What do Ellis Bell, Victoria Lucas and Jane Somers have in common? They’re pseudonyms (and, incidentally, women have used them). More specifically, they’re nom de plumes, assumed by their users for diverse reasons, which I’ll return to.
But first, have you noticed how often these days, commentators pick on technology? As if we humans can’t be held fully responsible for its effects. Take this recent example of journalistic sensationalism, ‘How the internet created an age of rage’. Does that heading grab your attention? Or does it make you wonder what’s happened to human agency if we view the internet as a creator (let alone blame it for our moods)? The idea of our loss of volition recurs in Tim Adams’ first line: ‘The worldwide web has made critics of us all.’ Sure – just as we all can write and publish online and to hell with quality. But such slack logic offers scant contrast to the reactive troll mentality that, it seems, so exercises Adams. Where were all these trolls before the blogosphere reached critical mass?
Humans have always been violent, competitive primates in varying degrees. Yet, according to some credible and relatively peaceful sources*, this tendency grew, or became ingrained, with the rise of agriculture. Every pundit and his dog likens our digital revolution to the cultural change catalysed by the advent of the printing press. But in terms of its impact on the planet, we might as well compare it with the shift from hunting and gathering to breeding captive animals and plants – a transition during which humans lost sight of Earth as giver (a blind spot that persists and keeps on deepening) and became takers instead of receiving, reducing the Earth and its bounty to objects, justified by an emerging God complex. This trend has continued apace, gaining momentum in the industrial age, and now that seemingly endless consumer choice has humans dazed and confused, it figures that they’d passively defer to something greater, which, due to religion’s failures, atheism’s rise and the depletion of nature, leaves just one obvious candidate: high tech/artificial intelligence. (And why think for yourself when statistics show it can cause depression?)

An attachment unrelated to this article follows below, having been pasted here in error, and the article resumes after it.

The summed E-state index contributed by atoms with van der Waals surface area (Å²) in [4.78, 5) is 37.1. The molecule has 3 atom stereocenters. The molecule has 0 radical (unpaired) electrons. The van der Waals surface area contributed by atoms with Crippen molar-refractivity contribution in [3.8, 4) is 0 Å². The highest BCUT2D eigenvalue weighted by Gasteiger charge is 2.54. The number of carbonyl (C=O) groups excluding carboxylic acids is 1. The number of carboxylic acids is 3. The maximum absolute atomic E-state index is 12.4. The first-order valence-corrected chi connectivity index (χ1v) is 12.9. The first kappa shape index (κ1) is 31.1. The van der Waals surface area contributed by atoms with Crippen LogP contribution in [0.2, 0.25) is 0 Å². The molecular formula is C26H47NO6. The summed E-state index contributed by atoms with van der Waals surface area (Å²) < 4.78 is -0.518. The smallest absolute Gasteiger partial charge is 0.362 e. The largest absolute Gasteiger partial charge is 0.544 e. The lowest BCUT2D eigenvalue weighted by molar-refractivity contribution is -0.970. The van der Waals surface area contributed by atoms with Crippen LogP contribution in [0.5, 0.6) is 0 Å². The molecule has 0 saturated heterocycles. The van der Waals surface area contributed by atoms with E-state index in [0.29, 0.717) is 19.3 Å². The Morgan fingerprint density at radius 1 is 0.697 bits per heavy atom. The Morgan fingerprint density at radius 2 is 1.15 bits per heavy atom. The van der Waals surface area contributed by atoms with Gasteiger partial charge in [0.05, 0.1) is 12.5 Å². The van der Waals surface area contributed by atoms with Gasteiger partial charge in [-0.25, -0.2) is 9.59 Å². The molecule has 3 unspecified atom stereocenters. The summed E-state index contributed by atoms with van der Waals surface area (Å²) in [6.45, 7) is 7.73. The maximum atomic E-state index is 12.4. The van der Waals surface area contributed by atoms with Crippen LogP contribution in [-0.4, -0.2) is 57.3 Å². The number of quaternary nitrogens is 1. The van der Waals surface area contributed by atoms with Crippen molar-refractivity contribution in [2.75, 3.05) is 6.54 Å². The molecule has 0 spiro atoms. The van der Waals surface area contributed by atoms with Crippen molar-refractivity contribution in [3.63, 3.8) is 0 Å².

As Douglas Rushkoff says in his astute survival guide, Program or be Programmed (2010), ‘We are living in an age when thinking itself is no longer a personal activity but a collective one. … We do not come up with our thoughts by ourselves anymore, so it’s awfully hard to keep them to ourselves once we share them.’ (Hopefully this fact will let average folk empathise with so-called schizophrenics and help break down the debatable divisions between the ‘sane’ and the ‘mentally ill’?)
If thinking is stressful, requiring such effort, though it distinguishes us from animals, which can’t think, or we don’t think they can (to know that, we’d need to be telepathic, but we’ve lost the knack of hearing much that’s not coming from speakers or headphones or earbuds)… then why not delegate our self-proclaimed higher intelligence to our machines (even if just for the sake of convenience)? Who doesn’t need more time to field emails and keep up with tweets (a reductive means of transmission indeed – how far have we really come from troglodytic grunts?)?